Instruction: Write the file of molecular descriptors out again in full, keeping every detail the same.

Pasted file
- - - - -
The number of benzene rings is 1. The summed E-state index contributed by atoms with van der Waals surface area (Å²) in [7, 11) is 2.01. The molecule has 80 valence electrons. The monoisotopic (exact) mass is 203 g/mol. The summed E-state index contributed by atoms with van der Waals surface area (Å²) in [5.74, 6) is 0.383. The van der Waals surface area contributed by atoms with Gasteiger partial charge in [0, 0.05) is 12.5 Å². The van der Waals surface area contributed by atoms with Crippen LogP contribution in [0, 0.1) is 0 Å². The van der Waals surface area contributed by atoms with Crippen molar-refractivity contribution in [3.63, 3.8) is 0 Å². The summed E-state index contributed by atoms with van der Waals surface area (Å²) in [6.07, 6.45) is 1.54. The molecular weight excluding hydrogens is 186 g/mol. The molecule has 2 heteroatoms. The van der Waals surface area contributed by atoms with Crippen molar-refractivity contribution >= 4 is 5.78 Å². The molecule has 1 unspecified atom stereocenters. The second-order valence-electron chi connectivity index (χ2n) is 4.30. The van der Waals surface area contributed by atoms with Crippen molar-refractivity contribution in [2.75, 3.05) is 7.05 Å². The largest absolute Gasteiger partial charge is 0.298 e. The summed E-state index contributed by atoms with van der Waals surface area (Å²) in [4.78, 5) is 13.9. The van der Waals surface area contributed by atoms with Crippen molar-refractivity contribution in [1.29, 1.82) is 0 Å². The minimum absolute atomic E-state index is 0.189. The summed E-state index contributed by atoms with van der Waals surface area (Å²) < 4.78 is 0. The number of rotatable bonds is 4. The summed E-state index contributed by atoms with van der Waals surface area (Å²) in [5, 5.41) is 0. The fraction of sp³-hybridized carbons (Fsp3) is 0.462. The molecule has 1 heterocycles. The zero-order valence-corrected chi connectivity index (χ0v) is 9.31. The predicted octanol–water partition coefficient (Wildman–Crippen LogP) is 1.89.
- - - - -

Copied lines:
The number of benzene rings is 1. The summed E-state index contributed by atoms with van der Waals surface area (Å²) in [7, 11) is 2.01. The molecule has 80 valence electrons. The monoisotopic (exact) mass is 203 g/mol. The summed E-state index contributed by atoms with van der Waals surface area (Å²) in [5.74, 6) is 0.383. The van der Waals surface area contributed by atoms with Gasteiger partial charge in [0, 0.05) is 12.5 Å². The van der Waals surface area contributed by atoms with Crippen LogP contribution in [0, 0.1) is 0 Å². The van der Waals surface area contributed by atoms with Crippen molar-refractivity contribution in [3.63, 3.8) is 0 Å². The summed E-state index contributed by atoms with van der Waals surface area (Å²) in [6.07, 6.45) is 1.54. The molecular weight excluding hydrogens is 186 g/mol. The molecule has 2 heteroatoms. The van der Waals surface area contributed by atoms with Crippen molar-refractivity contribution >= 4 is 5.78 Å². The molecule has 1 unspecified atom stereocenters. The second-order valence-electron chi connectivity index (χ2n) is 4.30. The van der Waals surface area contributed by atoms with Crippen molar-refractivity contribution in [2.75, 3.05) is 7.05 Å². The largest absolute Gasteiger partial charge is 0.298 e. The summed E-state index contributed by atoms with van der Waals surface area (Å²) in [4.78, 5) is 13.9. The van der Waals surface area contributed by atoms with Crippen molar-refractivity contribution in [1.29, 1.82) is 0 Å². The minimum absolute atomic E-state index is 0.189. The summed E-state index contributed by atoms with van der Waals surface area (Å²) < 4.78 is 0. The number of rotatable bonds is 4. The summed E-state index contributed by atoms with van der Waals surface area (Å²) in [5, 5.41) is 0. The fraction of sp³-hybridized carbons (Fsp3) is 0.462. The molecule has 1 heterocycles. The zero-order valence-corrected chi connectivity index (χ0v) is 9.31. The predicted octanol–water partition coefficient (Wildman–Crippen LogP) is 1.89.